When Directors Fall Out: The Importance of Director Service Agreements
Company directors keep the heart of an SME beating. Working tirelessly to serve the needs of a business, they invest time, energy – and lots of blood, sweat and tears!
Usually, director relationships are very strong and underpinned by a sense of trust and confidence, and often feel like they will last a lifetime. While many board relationships can and do stand the test of time, it is true that nothing lasts forever, and it’s a universal truth that when director relationships turn sour, they often turn very sour indeed.
Entrusted to run a business, directors have access to a company’s most valuable and confidential information. This means that when a director relationship turns sour, all this information and ultimately, the business, is at risk. A rogue director can turn the tables in the event of a dispute, and seek to use information they hold about the company to their own personal advantage or to ends which are not in the best interests of the company or its co-directors.
When director relationships turn sour
Largely because of the genuine sense of trust that exists between directors, many businesses do not put in place the appropriate contractual documentation to protect them against director relationships turning sour and to set a precedent for how director change – good or bad – is managed. while a relationship of trust is fine, having the basic principles of the director’s duties, obligations and rights set out in a Directors’ Service Agreement brings a wealth of benefits, security and surety to a business.
A Director’s Service Agreement (DSA) is not a basic contract of employment- it is much more than this. While a DSA will include familiar contractual terms including pay, holiday, and benefits, it will also include much more robust and complex provisions on termination of employment.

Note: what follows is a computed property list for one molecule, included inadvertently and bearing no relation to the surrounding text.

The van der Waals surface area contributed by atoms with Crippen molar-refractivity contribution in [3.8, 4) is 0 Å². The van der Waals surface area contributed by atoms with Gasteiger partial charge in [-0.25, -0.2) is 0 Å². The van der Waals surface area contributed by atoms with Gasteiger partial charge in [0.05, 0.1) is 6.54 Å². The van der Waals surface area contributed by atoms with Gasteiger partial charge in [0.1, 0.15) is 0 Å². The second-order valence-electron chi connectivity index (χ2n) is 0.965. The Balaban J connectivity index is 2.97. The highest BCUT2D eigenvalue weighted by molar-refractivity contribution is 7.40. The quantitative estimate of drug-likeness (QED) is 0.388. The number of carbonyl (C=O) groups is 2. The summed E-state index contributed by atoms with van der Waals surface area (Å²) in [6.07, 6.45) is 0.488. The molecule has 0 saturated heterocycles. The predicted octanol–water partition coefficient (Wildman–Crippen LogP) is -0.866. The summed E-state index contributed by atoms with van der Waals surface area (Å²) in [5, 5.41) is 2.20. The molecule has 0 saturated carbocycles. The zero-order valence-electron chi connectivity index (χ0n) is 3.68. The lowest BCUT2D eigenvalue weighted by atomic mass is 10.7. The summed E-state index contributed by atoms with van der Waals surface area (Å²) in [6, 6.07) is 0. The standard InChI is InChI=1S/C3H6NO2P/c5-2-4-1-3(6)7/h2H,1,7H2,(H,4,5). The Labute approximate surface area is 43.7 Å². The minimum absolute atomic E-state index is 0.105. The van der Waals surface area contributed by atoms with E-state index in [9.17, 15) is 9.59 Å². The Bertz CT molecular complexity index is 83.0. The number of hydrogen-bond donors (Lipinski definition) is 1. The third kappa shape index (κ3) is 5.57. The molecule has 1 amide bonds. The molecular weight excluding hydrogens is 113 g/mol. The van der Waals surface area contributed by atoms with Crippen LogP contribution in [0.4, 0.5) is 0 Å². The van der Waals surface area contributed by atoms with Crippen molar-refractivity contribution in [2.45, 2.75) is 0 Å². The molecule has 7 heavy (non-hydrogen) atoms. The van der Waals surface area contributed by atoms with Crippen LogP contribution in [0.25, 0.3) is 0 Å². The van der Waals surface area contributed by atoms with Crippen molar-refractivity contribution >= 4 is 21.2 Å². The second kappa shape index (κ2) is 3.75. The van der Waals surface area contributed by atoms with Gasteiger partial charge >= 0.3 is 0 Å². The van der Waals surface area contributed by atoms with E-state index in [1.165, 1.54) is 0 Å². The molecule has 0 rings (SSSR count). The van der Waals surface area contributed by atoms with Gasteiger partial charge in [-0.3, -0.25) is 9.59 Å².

This would include the length of notice required (having an MD on a one week notice period should they wish to resign probably wouldn’t be ideal), the cross-over with any shareholding, a right for the company to remove the director from employment if they are removed from the board, and delegation of certain powers to managing directors. The DSA will further include handover provisions and strict post-termination restrictive covenants that prevent competitive behaviour and the poaching of staff and/or customers, as is the interplay with fiduciary duties.
The importance of a Director Service Agreement
Not having the appropriate documentation that sets out how these types of situations are dealt with can make it very difficult to facilitate a smooth outcome to any potential dispute. What’s more, when directors come to blows in the Employment Tribunal, sparks will fly- and there will usually be a need for incredibly deep pockets.
Two common and tricky scenarios which can occuer when DSA is not in place include:
- Where a director’s employment terminates, in the absence of any agreement to the contrary, any shareholding will continue. Their office of director might also continue. Both of these instances can cause untold disruption to a business if the disgruntled director decides to veto shareholder resolutions or fails to fulfil director duties.
- Where a director is removed from their officeholding as such, their employment might continue. The individual concerned remains part of the business and an employer would have to identify a potentially fair reason under the Employment Rights Act 1996 to facilitate termination in the absence of a DSA provision, setting out what will happen in this situation.
Author: Charlotte Geesin, Legal Director at Howarths